Sleep apnea symptoms include more than just snoring, though snoring is an indicator of sleep apnea. Many signs of sleep apnea, such as depression and other mental health issues, could be attributed to other causes, which is why so many people aren’t appropriately diagnosed.
The American Sleep Apnea Association lists the following as symptoms.
Symptoms of Obstructive Sleep Apnea
- Snoring loudly at night with instances of choking or gasping for air.
- Feeling excessively sleepy during the day.
- Having headaches that last for several hours in the morning.
- Having a dry mouth after waking up.
- Restless sleep.
- Needing to get up to urinate in the night.
- Feeling irritable and frustrated.
- Having reduced focus.
Symptoms of Central Sleep Apnea
- Breathing problems while sleeping, including pauses in breathing and slow or sped-up breathing.
- Being excessively sleepy during the day.
- Waking up in the night.
- Experiencing chest pains or shortness of breath at night.
- Having a hard time focusing.
- Headaches in the morning.
If you or a loved one are dealing with a number of these symptoms, talk to your doctor about sleep apnea screening. They may ask you some questions from the Epworth Sleepiness Scale or prescribe a sleep study.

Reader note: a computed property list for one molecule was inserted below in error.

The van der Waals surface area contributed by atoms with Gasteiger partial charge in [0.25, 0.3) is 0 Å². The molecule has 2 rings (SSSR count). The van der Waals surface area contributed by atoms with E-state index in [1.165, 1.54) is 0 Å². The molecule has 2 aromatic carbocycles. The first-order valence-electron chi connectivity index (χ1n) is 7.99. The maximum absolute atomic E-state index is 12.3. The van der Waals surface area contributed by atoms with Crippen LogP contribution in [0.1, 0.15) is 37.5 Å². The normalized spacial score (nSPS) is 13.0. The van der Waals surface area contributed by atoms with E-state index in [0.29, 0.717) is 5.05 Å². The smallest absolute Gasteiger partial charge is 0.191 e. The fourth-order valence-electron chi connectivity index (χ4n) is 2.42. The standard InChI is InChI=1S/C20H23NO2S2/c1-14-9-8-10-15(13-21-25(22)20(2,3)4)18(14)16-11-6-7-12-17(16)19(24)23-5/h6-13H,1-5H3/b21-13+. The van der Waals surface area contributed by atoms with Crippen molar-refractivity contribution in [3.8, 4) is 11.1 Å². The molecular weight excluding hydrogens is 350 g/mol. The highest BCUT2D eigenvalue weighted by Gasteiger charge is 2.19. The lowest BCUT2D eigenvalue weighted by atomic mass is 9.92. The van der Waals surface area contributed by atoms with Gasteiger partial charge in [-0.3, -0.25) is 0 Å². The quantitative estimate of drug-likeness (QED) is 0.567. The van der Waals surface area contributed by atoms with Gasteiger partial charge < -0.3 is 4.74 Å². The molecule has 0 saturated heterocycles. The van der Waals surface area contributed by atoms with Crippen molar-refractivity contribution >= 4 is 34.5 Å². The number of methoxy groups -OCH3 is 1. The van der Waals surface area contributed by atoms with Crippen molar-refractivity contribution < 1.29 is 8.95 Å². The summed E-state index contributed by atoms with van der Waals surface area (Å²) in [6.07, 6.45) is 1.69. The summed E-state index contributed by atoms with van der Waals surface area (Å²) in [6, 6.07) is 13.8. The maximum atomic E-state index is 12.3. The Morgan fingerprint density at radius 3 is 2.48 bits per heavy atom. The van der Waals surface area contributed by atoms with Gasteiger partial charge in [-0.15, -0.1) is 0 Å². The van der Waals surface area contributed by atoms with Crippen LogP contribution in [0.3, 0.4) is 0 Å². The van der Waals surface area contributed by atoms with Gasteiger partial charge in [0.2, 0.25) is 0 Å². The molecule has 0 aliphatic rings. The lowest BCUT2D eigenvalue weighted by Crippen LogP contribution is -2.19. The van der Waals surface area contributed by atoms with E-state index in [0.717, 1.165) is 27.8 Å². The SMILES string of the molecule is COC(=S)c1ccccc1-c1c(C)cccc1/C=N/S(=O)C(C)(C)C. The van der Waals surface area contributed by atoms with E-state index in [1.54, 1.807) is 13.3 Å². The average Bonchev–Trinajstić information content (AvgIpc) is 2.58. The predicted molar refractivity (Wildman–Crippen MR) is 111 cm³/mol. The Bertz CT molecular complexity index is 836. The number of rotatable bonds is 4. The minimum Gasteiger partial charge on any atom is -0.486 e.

Sleep Apnea Side Effects
While a single night of poor sleep might leave you feeling tired and a little off, the side effects of untreated sleep apnea can be highly disruptive and dangerous.
- Those with sleep apnea are at a higher risk for hypertension. (National Library of Medicine)
- Heart failure, arrhythmias and sudden cardiac death are some of the most extreme side effects of sleep apnea. (National Library of Medicine)
- Other side effects of sleep apnea include fatigue, high blood pressure, heart problems (including heart attack and stroke), Type 2 diabetes, metabolic syndrome and liver problems. (American Heart Association)
- One study found that people with sleep apnea are 2.5 times more likely to be involved in car crashes. (American Academy of Sleep Medicine)
- Data shows that people with sleep apnea may experience physical and functional changes to their brain stems. (American Academy of Sleep Medicine)
Treatment for Sleep Apnea